– $7.0 million will support both the continued implementation of Reclamation’s West-wide Climate Risk Assessments and co-coordination of two Landscape Conservation Cooperatives, under Reclamation’s Basin Study Program; and Reclamation’s Science and Technology Program supporting research improving our capability to manage, conserve, and expand water supplies in response to multiple stresses in the West, including drought and climate change.
The WaterSMART Program – The FY 2012 budget for Reclamation proposes $58.9 million for the WaterSMART Program – Sustain and Manage America’s Resources for Tomorrow – to assist local communities in stretching water supplies and improving water management. The WaterSMART Program will help to improve water management by encouraging voluntary water banks, reducing demand, implementing water conservation and Title XVI water reuse projects, and taking action to improve energy efficiency, promote renewable energy and reduce environmental conflicts. Reclamation will also partner with States, Tribes and local entities under the WaterSMART Program to develop the WaterSMART Clearinghouse website as a resource to provide leadership and assistance in coordinating and integrating water conservation and sustainable water strategies.
Strengthening Tribal Nations – The FY 2012 budget continues support of tribal nations through Reclamation’s request of $12.8 million for the Animas La Plata Project (Colorado, New Mexico) to continue construction and implementation of the Colorado Ute Settlement Act Amendments of 2000; and $7.0 million for the Native American Affairs Program to continue support of Reclamation activities with Indian tribes. These activities include providing technical support for Indian water-rights settlements; assisting tribal governments to protect, manage and develop water and related resources; and supporting Indian self-governance and self-determination programs.
Additionally, the Columbia/Snake River Salmon Recovery, Klamath, Central Valley Project Trinity River Division, Yakima and Yakima River Basin Water Enhancement projects mentioned above under Ecosystem Restoration and five of the eight authorized rural water projects (discussed below) benefit Tribal nations in recognition of their long-standing treaty rights.
Further, in FY 2012 Reclamation will enhance support of tribal nations, most notably through the establishment of a new Indian Water Rights Settlements account in response to the Claims Resolution Act of 2010, which authorizes and establishes requirements for four water rights settlements benefiting the White Mountain Apache Tribe in Arizona, the Crow Tribe in Montana, the Taos Pueblo in New Mexico, and the Nambe, Pojoaque, San Ildefonso, and Tesuque Pueblos in New Mexico. Reclamation is requesting $51.5 million for the account with $26.7 million to begin implementation of the four new settlements. The new account would also include $24.8 million for the implementation of the Navajo-Gallup Water Supply Project, for which mandatory funding is provided under Title VII of the Act and appropriations are authorized by P.L. 111-11, of the Omnibus Public Land Management Act of 2009. The Navajo-Gallup Water Supply Project is a key element of the Navajo Nation Water Rights Settlement on the San Juan River in New Mexico.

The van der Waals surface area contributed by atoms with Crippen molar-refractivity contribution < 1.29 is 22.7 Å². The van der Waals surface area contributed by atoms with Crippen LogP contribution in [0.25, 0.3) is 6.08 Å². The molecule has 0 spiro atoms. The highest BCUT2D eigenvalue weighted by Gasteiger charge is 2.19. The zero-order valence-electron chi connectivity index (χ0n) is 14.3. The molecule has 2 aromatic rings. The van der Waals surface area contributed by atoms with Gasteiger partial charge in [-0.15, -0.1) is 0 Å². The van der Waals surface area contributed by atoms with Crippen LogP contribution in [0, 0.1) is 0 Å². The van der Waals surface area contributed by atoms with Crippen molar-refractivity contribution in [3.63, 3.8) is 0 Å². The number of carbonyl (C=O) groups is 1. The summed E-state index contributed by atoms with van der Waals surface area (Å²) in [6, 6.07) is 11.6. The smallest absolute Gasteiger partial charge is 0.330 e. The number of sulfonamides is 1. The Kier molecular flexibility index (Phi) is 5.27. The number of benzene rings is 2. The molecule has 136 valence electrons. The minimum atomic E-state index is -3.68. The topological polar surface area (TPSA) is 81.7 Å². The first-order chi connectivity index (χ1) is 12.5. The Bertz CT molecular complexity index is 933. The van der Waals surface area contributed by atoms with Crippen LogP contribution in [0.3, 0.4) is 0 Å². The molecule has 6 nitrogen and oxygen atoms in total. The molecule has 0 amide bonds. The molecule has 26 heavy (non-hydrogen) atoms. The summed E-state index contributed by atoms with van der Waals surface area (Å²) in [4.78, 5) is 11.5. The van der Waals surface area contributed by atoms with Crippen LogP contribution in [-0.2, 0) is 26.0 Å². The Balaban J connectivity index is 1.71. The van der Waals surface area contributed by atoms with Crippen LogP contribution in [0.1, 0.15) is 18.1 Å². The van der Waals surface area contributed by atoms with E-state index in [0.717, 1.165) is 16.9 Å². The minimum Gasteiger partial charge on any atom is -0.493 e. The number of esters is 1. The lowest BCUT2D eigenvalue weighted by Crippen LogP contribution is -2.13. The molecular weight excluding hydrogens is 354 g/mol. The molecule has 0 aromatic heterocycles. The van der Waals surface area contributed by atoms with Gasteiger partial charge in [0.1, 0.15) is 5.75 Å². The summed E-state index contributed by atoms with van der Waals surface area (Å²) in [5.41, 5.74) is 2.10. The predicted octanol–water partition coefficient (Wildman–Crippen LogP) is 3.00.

Other Project Highlights include –
– $35.5 million for ongoing construction on seven rural water projects in Montana, New Mexico, North Dakota and South Dakota and as well as operation and maintenance on completed tribal features for two of the projects. Five of the projects directly benefit tribal nations.
– $83.7 million for the Dam Safety Program to continue dam safety risk management and risk reduction activities throughout Reclamation’s inventory of high- and significant-hazard dams. Corrective actions are planned to continue or start at a number of facilities. A major focus continues to be modifications at Folsom Dam (California).
– $25.9 million for Site Security to continue Reclamation’s on-going site-security program that includes physical security upgrades at key facilities, guards and patrols, anti-terrorism program activities and security risk assessments.
The Bureau of Reclamation throughout the 17 western states is committed to helping meet the many water challenges of the West. A driving force behind Bureau initiatives is resolution of water issues that will benefit future generations.
More coverage from Chris Woodka writing for The Pueblo Chieftain. From the article:
The funds [request for the Arkansas Valley Conduit] total $2.958 million and are included in the Department of Interior’s budget request for the Bureau of Reclamation. “We have to finish up the NEPA (National Environmental Policy Act) study before we can proceed with the construction,” said Kara Lamb, public information officer for the Bureau of Reclamation at Loveland. “We’re still in the very beginning stages.”
The Environmental Impact Statement for the conduit is on track to be completed by late 2012 or early 2013. It will determine the corridor the conduit will follow along its 130-mile route from Pueblo Dam to Lamar and Eads, as well as other details of the project…
“The Arkansas Valley Conduit is more than a priority,” said Sen. Mark Udall, D-Colo. “It is necessary to provide and protect water supplies for more than 40 communities along the Arkansas Valley.”